Art Gawking at Aga Khan Museum, Toronto

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I’m lucky to be able to travel the world for work as a museum planner, but this sometimes means I don’t spend enough time checking out the cultural offerings in my own back yard. Last week I finally made the trek up to Toronto’s new Aga Khan Museum. The museum was designed by the low-key star architect Fumihiko Maki and his team at Maki and Associates. A couple years ago I worked with Maki and Associates on the Bihar Museum, for which they won the international architectural competition. Incidentally, I’m currently working with the amazing team at Moriyama and Teshima Architects (MTA) on a new museum in Dubai. It turns out that MTA were the architects of record for Aga Khan Museum – small coincidences that show how small this world really is.

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The architecture of the Aga Khan Museum is elegant, though we didn’t get a chance to explore the beautiful grounds as it was snowing like crazy the day of our visit. However, the building works well as a museum – a beautiful courtyard allows for natural light to permeate the space while the galleries are beautifully lit, with the exquisite collection thoughtfully displayed.

There are some awkward elements that a general public probably won’t notice or find disturbing such as the placement of a freight elevator that directly opens into the permanent collection gallery, or the location of ‘exit’ signs extremely close to wall mounted artifacts. Overall, though there is great attention to detail in terms of how the objects are mounted and displayed. Beautifully minimal glass vitrines, custom mounts and impeccable exhibit lighting (a combination of in case and ex case lighting) allow the collection of Islamic artifacts to really shine. A bit more interpretation around key artifacts would have been nice, but for a museum visitor like myself who just likes to wander around and look at stunning objects this was an excellent experience. As the winter chill sets in, I’d highly recommend spending a few hours wandering the galleries then getting a bite at the restaurant. It’s worth the jaunt up.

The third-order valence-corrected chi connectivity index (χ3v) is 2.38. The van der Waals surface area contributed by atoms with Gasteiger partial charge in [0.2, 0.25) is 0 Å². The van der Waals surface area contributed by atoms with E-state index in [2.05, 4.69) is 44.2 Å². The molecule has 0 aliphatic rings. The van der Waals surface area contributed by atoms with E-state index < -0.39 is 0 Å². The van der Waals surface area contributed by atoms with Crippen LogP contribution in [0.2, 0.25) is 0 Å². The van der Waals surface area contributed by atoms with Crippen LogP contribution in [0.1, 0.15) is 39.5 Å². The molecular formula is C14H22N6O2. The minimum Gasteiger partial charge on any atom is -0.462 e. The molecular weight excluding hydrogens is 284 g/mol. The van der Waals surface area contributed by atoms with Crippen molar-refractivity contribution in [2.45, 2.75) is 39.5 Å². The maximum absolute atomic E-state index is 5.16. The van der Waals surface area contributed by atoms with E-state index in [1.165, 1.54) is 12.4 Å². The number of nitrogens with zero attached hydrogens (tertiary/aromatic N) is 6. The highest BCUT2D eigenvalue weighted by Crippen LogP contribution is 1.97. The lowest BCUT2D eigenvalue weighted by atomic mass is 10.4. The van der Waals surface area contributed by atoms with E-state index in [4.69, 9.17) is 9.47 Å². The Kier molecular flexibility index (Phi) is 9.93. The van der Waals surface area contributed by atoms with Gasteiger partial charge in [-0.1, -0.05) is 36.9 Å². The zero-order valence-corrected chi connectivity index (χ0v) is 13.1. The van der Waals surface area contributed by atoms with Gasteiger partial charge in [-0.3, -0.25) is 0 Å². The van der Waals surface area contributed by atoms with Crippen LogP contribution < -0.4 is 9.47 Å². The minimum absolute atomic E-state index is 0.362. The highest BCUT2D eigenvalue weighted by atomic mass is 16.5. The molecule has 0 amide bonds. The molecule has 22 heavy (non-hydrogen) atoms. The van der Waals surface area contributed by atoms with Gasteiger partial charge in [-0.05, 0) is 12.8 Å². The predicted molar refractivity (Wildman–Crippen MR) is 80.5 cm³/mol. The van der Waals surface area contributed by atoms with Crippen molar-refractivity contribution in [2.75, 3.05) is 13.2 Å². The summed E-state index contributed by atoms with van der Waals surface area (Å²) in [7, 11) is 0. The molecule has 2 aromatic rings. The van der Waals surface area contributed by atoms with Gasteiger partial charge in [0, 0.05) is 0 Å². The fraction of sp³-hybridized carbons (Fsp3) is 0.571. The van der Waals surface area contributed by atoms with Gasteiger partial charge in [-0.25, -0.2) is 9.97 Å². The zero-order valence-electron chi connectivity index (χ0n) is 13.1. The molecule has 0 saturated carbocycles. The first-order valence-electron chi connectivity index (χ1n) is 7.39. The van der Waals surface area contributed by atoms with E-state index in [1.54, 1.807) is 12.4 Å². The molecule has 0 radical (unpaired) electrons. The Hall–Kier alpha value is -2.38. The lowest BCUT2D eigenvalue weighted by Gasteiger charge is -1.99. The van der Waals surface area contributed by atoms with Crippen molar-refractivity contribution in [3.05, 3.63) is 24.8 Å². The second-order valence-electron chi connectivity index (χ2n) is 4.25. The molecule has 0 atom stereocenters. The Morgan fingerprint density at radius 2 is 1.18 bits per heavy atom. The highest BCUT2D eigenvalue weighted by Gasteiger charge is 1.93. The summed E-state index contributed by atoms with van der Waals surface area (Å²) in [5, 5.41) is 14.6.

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Oh right, Guggenheim Abu Dhabi

So I went to the VIP Preview exhibition, Seeing Through Light: Selections from the Guggenheim Abu Dhabi Collection, a couple weeks ago. It was an exhibition of works on loan from other Guggenheim outposts as well as 19 pieces acquired for the permanent collection of the under construction Abu Dhabi version. I basically remember two things about the show – the long drive from Dubai, and Yayoi Kusama’s Infinity Mirrored Room (below). This was the piece that caused all the long lines when a version was presented at David Zwirner Gallery in NYC in 2013.

Although I remember next to nothing of the other works on view (aside from the requisite Dan Flavin piece), Infinity Mirrored Room is definitely worth experiencing if you happen to be in the vicinity of Saadiyat Island. The only potential drawback is if you’re hoping for a moment of pause, wonder and contemplation, you might not get it. When we were there the security guards were yelling at people to keep on moving. Likely a result of it being opening night. My recommendation? Ignore them and soak it it.

 

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